It was a hot Sunday in August 1962 when photographer Bill Beebe received advice from volleyball players on Santa Monica Beach.
The President of the United States quit his secret service and headed for the surf.
Los Angeles Times staff photographer, Beebe raced to the ocean a mile north of the pier, where he found John F. Kennedy emerging from the water, while distraught Secret Service officers struggled to contain the joyful and stunned fans who rushed touch and talk to the president.
Beebe splashed into the water with his high-quality German Rolleiflex camera and 510-volt battery strobe to capture one of the most iconic shots of the Kennedy presidency.
The photo spread around the world and revealed an unusually approachable president, somewhat arrogant about his security, 15 months before he was killed in an open limousine by a sniper in Dallas.
It crowned a long career in Southern California newspapers for Bibi, who died on October 24 at his Santa Monica home at the age of 94.
Bibi was born in Los Angeles and moved to Santa Monica with his family as a child. Before leaving school, he entered the navy. In 1946, he was one of the first students to study photography at Santa Monica City College.
Member of the Press Photographers Association. from Greater Los Angeles for over 60 years, Beebe has worked for the Los Angeles Mirror, The Times and Santa Monica Evening Outlook magazines.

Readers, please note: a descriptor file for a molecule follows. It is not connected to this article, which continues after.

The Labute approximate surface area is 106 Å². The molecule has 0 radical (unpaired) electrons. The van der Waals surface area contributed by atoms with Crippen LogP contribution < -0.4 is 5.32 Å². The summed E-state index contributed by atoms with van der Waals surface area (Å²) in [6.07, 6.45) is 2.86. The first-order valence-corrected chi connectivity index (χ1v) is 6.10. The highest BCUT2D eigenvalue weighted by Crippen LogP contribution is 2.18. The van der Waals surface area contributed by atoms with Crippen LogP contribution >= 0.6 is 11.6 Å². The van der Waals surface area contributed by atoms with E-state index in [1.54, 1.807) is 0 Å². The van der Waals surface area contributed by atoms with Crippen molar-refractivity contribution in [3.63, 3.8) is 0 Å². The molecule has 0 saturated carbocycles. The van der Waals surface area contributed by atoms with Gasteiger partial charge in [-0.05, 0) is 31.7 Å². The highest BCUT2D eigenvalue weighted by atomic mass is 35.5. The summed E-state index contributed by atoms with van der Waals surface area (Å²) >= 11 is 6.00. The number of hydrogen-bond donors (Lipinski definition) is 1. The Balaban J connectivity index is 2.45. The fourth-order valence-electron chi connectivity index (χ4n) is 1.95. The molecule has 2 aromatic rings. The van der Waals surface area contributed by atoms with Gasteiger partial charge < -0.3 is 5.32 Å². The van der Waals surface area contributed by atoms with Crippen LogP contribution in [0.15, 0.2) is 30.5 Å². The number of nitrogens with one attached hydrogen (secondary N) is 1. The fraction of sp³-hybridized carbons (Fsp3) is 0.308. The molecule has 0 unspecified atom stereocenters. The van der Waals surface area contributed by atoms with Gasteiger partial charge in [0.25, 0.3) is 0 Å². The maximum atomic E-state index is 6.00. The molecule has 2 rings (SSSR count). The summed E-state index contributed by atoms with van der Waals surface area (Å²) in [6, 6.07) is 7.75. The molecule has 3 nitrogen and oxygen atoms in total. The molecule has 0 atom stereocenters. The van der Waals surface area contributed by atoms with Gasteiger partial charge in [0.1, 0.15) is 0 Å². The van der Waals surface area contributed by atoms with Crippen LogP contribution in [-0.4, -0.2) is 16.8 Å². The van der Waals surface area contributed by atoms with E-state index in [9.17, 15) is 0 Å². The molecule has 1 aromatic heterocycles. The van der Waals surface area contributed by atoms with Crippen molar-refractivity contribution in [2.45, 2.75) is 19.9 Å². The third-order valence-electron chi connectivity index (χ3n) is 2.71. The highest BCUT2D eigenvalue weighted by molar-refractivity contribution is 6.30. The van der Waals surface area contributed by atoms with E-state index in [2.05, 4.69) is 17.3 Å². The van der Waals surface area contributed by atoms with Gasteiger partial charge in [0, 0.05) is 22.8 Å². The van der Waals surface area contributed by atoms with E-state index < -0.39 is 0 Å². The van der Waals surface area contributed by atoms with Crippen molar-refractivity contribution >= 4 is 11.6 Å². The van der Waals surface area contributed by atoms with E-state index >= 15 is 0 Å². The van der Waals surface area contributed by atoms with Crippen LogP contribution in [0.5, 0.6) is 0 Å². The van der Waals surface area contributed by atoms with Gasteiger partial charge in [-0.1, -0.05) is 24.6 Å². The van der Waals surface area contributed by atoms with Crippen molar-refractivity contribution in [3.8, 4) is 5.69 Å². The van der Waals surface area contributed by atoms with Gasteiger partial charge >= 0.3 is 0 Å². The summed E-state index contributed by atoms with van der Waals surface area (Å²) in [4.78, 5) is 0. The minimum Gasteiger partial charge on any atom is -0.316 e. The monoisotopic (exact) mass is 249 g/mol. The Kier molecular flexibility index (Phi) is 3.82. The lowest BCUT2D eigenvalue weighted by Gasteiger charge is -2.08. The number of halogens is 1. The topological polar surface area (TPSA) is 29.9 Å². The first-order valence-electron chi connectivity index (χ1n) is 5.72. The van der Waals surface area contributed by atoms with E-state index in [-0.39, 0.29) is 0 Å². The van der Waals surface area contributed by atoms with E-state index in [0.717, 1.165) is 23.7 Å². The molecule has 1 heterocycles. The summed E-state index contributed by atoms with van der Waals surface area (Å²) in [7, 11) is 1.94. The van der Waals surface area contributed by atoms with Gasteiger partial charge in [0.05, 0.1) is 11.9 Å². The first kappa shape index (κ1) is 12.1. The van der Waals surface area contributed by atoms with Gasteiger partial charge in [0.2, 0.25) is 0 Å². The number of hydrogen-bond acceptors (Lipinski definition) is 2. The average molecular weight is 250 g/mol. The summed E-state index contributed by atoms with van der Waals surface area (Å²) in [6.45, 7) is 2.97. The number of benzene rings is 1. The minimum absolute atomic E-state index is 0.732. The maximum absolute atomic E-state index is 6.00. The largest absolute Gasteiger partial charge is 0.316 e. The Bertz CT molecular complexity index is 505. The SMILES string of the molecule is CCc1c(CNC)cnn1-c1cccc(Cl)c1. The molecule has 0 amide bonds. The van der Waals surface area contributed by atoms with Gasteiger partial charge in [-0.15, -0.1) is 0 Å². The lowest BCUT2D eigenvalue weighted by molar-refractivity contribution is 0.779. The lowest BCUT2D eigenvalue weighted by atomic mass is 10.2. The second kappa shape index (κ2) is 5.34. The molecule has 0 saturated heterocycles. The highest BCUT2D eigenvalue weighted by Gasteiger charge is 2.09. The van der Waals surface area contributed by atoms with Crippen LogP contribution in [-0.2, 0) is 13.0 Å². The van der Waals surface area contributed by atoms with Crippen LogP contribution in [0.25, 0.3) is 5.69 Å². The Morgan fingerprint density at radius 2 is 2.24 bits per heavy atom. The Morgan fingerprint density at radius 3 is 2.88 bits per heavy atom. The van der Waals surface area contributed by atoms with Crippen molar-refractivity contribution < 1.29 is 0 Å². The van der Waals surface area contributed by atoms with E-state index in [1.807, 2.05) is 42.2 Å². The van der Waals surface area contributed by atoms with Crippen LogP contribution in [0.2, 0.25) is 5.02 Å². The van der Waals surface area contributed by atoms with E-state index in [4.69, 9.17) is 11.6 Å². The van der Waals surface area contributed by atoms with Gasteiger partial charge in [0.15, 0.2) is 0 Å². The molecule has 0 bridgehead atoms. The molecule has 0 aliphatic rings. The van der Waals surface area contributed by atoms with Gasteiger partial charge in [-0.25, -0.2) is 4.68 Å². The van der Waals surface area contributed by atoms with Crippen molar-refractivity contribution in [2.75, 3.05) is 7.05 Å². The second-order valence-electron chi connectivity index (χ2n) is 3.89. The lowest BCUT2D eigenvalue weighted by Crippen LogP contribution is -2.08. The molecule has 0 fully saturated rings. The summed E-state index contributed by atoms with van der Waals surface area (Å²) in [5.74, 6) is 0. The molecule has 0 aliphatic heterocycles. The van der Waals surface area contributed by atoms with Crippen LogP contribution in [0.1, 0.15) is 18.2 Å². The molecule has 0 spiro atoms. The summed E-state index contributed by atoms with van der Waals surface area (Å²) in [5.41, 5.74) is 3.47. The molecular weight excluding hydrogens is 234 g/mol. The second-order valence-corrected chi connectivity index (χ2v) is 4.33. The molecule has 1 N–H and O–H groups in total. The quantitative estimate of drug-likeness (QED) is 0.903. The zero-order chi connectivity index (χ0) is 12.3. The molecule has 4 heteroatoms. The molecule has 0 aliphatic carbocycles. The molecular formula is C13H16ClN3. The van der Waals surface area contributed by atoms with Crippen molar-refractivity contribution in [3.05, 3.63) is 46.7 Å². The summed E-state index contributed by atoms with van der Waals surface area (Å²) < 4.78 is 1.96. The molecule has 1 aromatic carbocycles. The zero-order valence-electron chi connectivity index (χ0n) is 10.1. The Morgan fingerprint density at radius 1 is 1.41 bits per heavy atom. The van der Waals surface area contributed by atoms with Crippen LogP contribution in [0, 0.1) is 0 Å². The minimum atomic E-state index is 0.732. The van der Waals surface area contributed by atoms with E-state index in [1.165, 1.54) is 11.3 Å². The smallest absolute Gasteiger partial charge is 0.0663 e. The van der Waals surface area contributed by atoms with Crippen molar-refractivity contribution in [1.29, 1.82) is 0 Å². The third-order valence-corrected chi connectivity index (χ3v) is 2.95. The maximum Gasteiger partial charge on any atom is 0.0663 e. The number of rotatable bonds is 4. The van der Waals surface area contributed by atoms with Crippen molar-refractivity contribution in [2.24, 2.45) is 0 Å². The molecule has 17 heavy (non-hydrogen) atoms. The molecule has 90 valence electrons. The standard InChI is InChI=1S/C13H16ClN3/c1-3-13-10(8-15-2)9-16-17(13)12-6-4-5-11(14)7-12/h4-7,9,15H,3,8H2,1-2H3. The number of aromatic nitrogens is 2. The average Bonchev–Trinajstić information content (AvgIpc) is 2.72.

Friends recall that he was an avid nature lover and environmentalist long before the term was invented, devoting countless amounts of time to documenting and protecting the Ballon wetlands.
His long career has included photographs of Babe Ruth and gangster Mickey Cohen. Beebe retained the rights to images he created while working in the Evening Outlook; When the newspaper closed in 1998, he donated his collection of over 100,000 negatives to the Santa Monica Historical Museum.
But nothing could beat a photo of Kennedy taken near Lifeguard Tower 6, about 150 yards from what was then called the “Western White House,” the large waterfront palace of Kennedy’s son-in-law, actor Peter Lawford.
“In 1962, this stretch of beach was the center of the universe,” said Arthur Verge, professor of history at El Camino College. “It was a favorite place in Old Hollywood to get together with the political stars of the day.”
Verge says this is where the short surfboard was invented so that the daughter of a studio mogul could better handle rough surfing.
Marilyn Monroe, Frank Sinatra, and the Rat Pack (including Lawford) had fun in a quarter-length block, jumping among the vast beach houses that had been owned at various times by studio executives Darryl F. Zanuck, Harry Warner and the Goldwyn family. …
The three-story houses faced directly onto the sand, onto a particularly wide beach just north of what is now Jonathan’s Club, at the foot of California Hill off the Pacific Coast Highway.
At the Western White House, Kennedy invited reporters to chat, but only answered questions from major Los Angeles newspapers – The Times and Herald Examiner.
“Mr. President, what do you have against small town newspapers?” Asked Bibi, who was also working on the Santa Monica newspaper at the time.
The president ridiculed the question from Bibi, who, like the president, was a former navy.
A few days later, when he noticed Bibi standing in the waves, his dear Rolleiflex was flooded with salt water, he smiled in recognition.
And Bibi had her historic chance.
Bibi is survived by his 71-year-old wife Sonia; daughter Suzanne Gilliland Peterson; son Bill Beebe; grandson Brett Bibi and granddaughter Christa Bibi.